Image via WikipediaBonnie Bassler, a microbiologist at Princeton, who discovered how bacteria communicate with each other describes how they use chemical molecules and enzymes to communicate. More details of her work from here
The research in my laboratory focuses on the molecular mechanisms that bacteria use for intercellular communication. Our goal is to understand how bacteria detect multiple environmental cues, and how the integration and processing of this information results in the precise regulation of gene expression.
The bacterial communication phenomenon that we study is called quorum sensing, which is a process that allows bacteria to communicate using secreted chemical signaling molecules called autoinducers. This process enables a population of bacteria to collectively regulate gene expression and, therefore, behavior.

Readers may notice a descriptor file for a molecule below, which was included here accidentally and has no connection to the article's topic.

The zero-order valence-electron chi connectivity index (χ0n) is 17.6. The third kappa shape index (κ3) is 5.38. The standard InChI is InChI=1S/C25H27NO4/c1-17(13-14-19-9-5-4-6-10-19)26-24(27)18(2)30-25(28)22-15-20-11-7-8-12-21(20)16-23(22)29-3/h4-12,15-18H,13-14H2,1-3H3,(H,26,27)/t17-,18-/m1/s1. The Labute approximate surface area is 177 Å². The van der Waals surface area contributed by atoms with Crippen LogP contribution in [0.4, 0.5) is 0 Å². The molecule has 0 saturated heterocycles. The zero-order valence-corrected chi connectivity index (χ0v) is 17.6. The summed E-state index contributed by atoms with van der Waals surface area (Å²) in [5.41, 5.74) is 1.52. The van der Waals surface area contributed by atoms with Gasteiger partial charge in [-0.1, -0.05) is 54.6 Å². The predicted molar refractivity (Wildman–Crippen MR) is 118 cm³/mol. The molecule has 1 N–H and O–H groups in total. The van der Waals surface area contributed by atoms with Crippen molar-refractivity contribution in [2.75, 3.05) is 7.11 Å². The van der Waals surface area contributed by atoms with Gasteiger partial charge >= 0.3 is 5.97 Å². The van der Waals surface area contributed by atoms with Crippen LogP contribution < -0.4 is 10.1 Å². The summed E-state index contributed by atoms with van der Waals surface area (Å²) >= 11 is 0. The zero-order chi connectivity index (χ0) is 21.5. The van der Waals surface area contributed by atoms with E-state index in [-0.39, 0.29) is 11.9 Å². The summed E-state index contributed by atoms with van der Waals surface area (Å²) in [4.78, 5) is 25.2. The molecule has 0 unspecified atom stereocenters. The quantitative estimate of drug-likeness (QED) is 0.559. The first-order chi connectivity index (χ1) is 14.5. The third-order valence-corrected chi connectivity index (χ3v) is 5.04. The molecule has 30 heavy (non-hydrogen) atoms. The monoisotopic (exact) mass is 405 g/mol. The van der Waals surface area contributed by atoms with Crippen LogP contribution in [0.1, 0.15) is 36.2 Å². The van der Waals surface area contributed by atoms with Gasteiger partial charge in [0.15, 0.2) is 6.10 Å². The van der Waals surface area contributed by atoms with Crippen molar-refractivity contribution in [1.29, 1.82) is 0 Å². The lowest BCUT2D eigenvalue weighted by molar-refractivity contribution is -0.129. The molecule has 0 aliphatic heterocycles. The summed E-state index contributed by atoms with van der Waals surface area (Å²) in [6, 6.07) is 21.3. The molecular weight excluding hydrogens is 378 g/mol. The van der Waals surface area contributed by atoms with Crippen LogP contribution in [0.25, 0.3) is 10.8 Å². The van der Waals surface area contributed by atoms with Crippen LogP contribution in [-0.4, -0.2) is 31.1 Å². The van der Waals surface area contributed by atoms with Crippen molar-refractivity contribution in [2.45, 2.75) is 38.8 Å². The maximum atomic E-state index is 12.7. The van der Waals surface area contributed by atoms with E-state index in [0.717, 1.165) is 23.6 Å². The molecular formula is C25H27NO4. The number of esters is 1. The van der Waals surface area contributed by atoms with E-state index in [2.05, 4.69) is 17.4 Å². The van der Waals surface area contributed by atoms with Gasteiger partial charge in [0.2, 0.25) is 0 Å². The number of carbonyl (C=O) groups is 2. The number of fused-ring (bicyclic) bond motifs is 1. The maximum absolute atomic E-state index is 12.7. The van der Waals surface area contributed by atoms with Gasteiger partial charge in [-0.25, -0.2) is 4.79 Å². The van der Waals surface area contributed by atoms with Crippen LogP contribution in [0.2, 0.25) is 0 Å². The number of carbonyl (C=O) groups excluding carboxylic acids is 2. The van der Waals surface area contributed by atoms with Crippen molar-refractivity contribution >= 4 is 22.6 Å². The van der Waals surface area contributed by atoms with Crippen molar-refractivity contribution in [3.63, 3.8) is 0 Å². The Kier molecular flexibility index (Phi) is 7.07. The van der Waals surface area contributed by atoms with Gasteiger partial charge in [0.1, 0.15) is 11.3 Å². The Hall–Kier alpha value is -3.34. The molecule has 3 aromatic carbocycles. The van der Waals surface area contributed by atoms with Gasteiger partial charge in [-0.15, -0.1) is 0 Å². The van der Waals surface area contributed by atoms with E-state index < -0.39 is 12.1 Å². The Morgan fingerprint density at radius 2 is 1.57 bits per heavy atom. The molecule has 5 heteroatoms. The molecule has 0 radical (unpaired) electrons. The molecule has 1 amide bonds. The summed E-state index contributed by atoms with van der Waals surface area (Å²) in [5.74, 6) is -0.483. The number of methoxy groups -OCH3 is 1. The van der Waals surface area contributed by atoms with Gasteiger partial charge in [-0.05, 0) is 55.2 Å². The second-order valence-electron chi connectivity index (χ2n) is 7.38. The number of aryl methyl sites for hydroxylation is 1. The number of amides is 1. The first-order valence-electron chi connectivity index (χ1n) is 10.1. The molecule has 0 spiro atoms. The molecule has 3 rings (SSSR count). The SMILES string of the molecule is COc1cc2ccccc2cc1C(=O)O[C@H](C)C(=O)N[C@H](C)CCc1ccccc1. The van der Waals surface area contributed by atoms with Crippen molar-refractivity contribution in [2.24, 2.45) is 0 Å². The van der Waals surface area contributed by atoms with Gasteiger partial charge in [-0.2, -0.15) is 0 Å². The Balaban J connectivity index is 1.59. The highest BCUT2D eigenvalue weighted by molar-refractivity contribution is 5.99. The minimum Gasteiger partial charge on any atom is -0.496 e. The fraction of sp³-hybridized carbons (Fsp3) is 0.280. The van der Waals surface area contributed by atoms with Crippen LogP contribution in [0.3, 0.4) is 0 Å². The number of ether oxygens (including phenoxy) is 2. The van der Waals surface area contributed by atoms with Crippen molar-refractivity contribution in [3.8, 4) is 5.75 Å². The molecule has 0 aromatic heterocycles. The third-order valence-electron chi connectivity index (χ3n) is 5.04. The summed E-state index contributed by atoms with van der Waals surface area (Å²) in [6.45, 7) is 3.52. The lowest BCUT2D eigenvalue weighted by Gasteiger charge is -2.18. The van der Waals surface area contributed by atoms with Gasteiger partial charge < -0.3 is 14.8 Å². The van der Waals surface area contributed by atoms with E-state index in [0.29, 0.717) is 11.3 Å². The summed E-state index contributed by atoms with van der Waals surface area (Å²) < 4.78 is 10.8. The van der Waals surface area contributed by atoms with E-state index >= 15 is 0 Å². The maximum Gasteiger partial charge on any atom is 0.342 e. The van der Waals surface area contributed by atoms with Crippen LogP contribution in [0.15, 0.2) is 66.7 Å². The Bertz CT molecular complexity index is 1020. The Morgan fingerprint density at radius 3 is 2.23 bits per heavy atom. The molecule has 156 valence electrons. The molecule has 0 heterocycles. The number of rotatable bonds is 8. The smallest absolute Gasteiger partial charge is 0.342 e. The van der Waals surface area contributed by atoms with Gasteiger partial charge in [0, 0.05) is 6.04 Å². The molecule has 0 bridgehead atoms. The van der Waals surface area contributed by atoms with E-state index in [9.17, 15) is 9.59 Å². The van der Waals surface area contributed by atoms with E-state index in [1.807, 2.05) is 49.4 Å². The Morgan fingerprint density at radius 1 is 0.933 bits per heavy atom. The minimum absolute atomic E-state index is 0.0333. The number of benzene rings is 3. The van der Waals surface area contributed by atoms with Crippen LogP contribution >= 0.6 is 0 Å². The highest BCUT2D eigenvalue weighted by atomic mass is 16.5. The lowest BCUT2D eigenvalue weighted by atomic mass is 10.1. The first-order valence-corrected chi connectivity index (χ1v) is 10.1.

In quorum sensing, bacteria assess their population density by detecting the concentration of a particular autoinducer, which is correlated with cell density. This “census-taking” enables the group to express specific genes only at particular population densities. Quorum sensing is widespread; it occurs in numerous Gram-negative and Gram-positive bacteria. In general, processes controlled by quorum sensing are ones that are unproductive when undertaken by an individual bacterium but become effective when undertaken by the group. For example, quorum sensing controls bioluminescence, secretion of virulence factors, sporulation, and conjugation. Thus, quorum sensing is a mechanism that allows bacteria to function as multi-cellular organisms.
She found that bacteria can effectively use chemicals to communicate and socialize. In her TED talk video she explains her research work in more understandable terms.
She is also attempting to develop effective strategies to fight diseases that have become antibiotic resistant by studying the underlying mechanisms of Bacterial communication.